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42 Cards in this Set

  • Front
  • Back
what is the course that ureters go?
ureters pass UNDER uterine artery and ductus deferens (retroperitoneal)

what is the rule of fluid compartments?

60% total body water

40% ICF

20% ECF
what is the ECF made out of?
ECF is made out of plasma volume + interstitial volume

plasma volume - 1/4

interstitial volume - 3/4
how do you measure ECF
how do you measure plasma volume
radiolabeled albumin
1) how do you calculate renal clearance?

2) how do you know if there is net reabsorption or secretion of x?
1)Cx = ([U]x * urine flow rate) / [P]x

2) Cx > GFR = net secretion

Cx < GFR = net absorption
1) what makes up the glomerular filtration barrier?

2) what is the purpose of the glomerular filtration barrier?
1) fenestrated capillary endothelium (size barrier)
fused basement membrane + heparan sulfate (negative charge barrier)
epith layer of podocyte

2) purpose: size/charge plasma filtration
what happens in nephrotic syndrome and what symptoms do you see?
loss of heparan sulfate

albuminuria, hypoproteinemia,
generalized edema, hyperlipidemia
what do you use to measure effective renal plasma flow (ERPF)?
para amino hippuric acid (PAH)

filtered/actively secreted in prox tubule
how do you det filtration fraction (FF)?
1) what dilates afferent arteriole?

2) how does this change Filtration Fraction (FF)?

3) what inhibits this?
1) prostaglandin

2) FF constant b/c both RPF and GFR increase together

1) what constricts efferent arteriole?

2) how does this change Filtration fraction (FF)?

3) what inhibits this?
1) angiotensin II

2) FF increases b/c decreases RPF and increases GFR

3) ACE inhibitor
what changes in renal fxn occur?

1) constrict afferent arteriole

2) constrict efferent arteriole

3) ↑ plasma protein []

4) ↓ plasma protein []

5) constricted ureter
1)↓GFR / ↓RPF = normal FF

2)↑GFR / ↓RPF = ↑FF

3) ↓GFR / normal RPF = ↓FF

4) ↑GFR / RPF = ↑FF

5) ↓GFR / RPF = ↓FF
calculate free water clearance
C H20 = urine flow rate - [( Uosm * urine flow rate) / Posm]
where is glucose reabsorbed?
proximal tubule
what is the threshold for glucosuria?
200 mg/dL
when is the glucose transport mechanism saturated?

what signs/symptoms do you see?
350 mg/dL

s/s - restless and increased irritability
where / how is amino acid clearance acheived?
competitive inhibition reabsorption by 3 carrier systems

secondary active transport occurs in proximal tubule and is saturable
what happens in the early proximal convoluted tubule?
"workhorse" ab gh na

reabsorbs - glucose, aa, bicarb, Na, H20

secretes - ammonia
what happens in the early distal convoluted tubule?
actively reabsorbs Na, Cl

Ca under control of PTH
what happens in the thin descending loop of Henle?
passive reabsorption of H20 via medullary hypertonicity

impermeable to Na
what happens in the thick ascending loop of henle?
active reabsorption of Na, K, Cl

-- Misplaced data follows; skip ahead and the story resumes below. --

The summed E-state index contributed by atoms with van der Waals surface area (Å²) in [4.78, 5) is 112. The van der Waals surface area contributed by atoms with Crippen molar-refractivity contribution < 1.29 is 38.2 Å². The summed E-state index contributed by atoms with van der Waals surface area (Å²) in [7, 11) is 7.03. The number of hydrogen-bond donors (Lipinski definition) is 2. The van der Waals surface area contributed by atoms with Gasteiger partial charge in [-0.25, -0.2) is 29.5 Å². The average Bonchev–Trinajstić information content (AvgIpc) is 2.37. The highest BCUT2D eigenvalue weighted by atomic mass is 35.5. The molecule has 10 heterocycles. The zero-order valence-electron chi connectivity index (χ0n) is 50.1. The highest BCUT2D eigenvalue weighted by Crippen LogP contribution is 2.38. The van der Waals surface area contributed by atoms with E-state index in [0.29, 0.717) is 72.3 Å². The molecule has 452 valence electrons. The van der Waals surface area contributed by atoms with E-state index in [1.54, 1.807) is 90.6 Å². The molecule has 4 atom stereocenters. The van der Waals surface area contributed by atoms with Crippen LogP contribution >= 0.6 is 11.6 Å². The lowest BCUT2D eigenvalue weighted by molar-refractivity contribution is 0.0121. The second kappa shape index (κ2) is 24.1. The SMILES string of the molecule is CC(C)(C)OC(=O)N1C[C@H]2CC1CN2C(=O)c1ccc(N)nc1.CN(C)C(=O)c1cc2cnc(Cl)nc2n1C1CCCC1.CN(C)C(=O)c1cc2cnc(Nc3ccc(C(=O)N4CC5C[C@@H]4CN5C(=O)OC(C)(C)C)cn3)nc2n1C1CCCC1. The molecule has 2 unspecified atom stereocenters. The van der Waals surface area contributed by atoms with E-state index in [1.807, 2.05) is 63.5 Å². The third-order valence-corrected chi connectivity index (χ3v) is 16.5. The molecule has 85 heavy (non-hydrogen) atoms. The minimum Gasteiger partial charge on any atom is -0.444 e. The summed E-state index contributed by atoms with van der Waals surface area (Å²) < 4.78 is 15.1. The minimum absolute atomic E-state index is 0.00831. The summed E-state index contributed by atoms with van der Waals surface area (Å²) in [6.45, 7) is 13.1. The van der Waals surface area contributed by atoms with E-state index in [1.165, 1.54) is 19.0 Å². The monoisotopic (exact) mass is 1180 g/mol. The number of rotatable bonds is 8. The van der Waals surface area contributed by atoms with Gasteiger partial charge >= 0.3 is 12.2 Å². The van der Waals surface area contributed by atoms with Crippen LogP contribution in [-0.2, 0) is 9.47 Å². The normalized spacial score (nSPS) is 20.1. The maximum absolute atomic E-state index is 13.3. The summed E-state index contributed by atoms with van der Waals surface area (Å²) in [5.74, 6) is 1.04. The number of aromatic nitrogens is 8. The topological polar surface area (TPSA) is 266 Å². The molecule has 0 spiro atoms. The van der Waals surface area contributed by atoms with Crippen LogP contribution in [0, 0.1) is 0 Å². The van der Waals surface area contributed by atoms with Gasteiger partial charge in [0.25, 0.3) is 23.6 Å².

indirect reabsorption of Mg, Ca

impermeable to H20
what happens in the collecting tubules?
aldosterone - reabsorbs Na, secretes K+ and H+

ADH - regulates reabsorption of H20
Mechanism for Renin-Angiotensin-Aldosterone system
decreased bp stim kidney to release renin

renin cleaves angiotensinogen to angiotensin I

ACE cleaves ATI (decapeptide) to AT II (octapeptide)

AT II vasoconstricts, aldosterone released from adrenal cortex

ADH released from posterior pituitary, stimulates hypothal to increase thirst

% increases intravascular volume and bp
what does the atria release to check the RAA system in heart failure?
atrial naturetic peptide
what does AT II do overall?
↑ intravascular volume and bp
1) what is JGA made up of?

2) what does JGA do?
1) JG cells (modified sm of afferent arteriole) + macula densa (Na sensor, DCT)

2) maintain GFR by secreting renin in response to
↓renal bp,
↓Na delivery to distal tubule,
↑ sympathetic tone
endocrine fxns of kidney during

1) hypoxia

2) Vit D conversion

3) ↓renal arterial pressure, ↑renal sympathetic discharge (beta 1 effect)

4) the process of increasing GFR
1) hypoxia - endothelial cells of peritubular capillaries secrete EPO

2) PTH activates 1 alpha hydroxylase to convert 25-OH vit D -> 1,25(OH)2 vit D

3) JG secrete renin

4) secretes prostaglandins to vasodilate afferent arterioles to ↑GFR
what causes acute renal failure in high vasoconstrictive states by inhibiting the renal production of prostaglandins?
when is aldosterone secreted?
↓blood volume

↑ plasma K
what does aldosterone cause
↑Na reabsorption

↑K secretion

↑H secretion
what does ATII cause?
efferent arteriole constriction


↑ Na, HCO3 reabsorption
what does vasopressin/ADH cause
↑plasma osmolarity

↓blood volume

binds to receptors on principal cells, causing ↑# of water channels and ↑H2O reabsorption
when is renin released
when blood volume ↓
what does atrial naturetic factor cause

↑Na excretion

*in response to ↑ atrial pressure)
what does PTH cause?
↑Ca reabsorption (DCT)

↓PO4 reabsorption (PCT)

1,25(OH)3 vit D production to ↑Ca and PO4 reabsorption

*in response to ↓plasma [Ca]
what is the compensatory response for

1) metabolic acidosis

2) metabolic alkalosis

3) respiratory acidosis

4) respiratory alkalosis
1) hyperventilation

2) hypoventilation

3) reabsorb HCO3 in kidney

4) secrete HCO3 in kidney
what causes respiratory acidosis

airway obstruction
acute lung disease
chronic lung disease
opioids, narcotics, sedatives
weakening of respiratory muscles
what causes metabolic acidosis with ↑ anion gap?

Diabetic ketoacidosis
Iron tablets/INH
Lactic acidosis
Ethylene glycol
what causes metabolic acidosis with normal anion gap?
glue sniffing
renal tubular acidosis (type I/II)
what causes respiratory alkalosis
pulmonary embolism


early aspirin ingestion
what causes metabolic alkalosis with compensation




NG suction


11-OH def

mineralocorticoid excess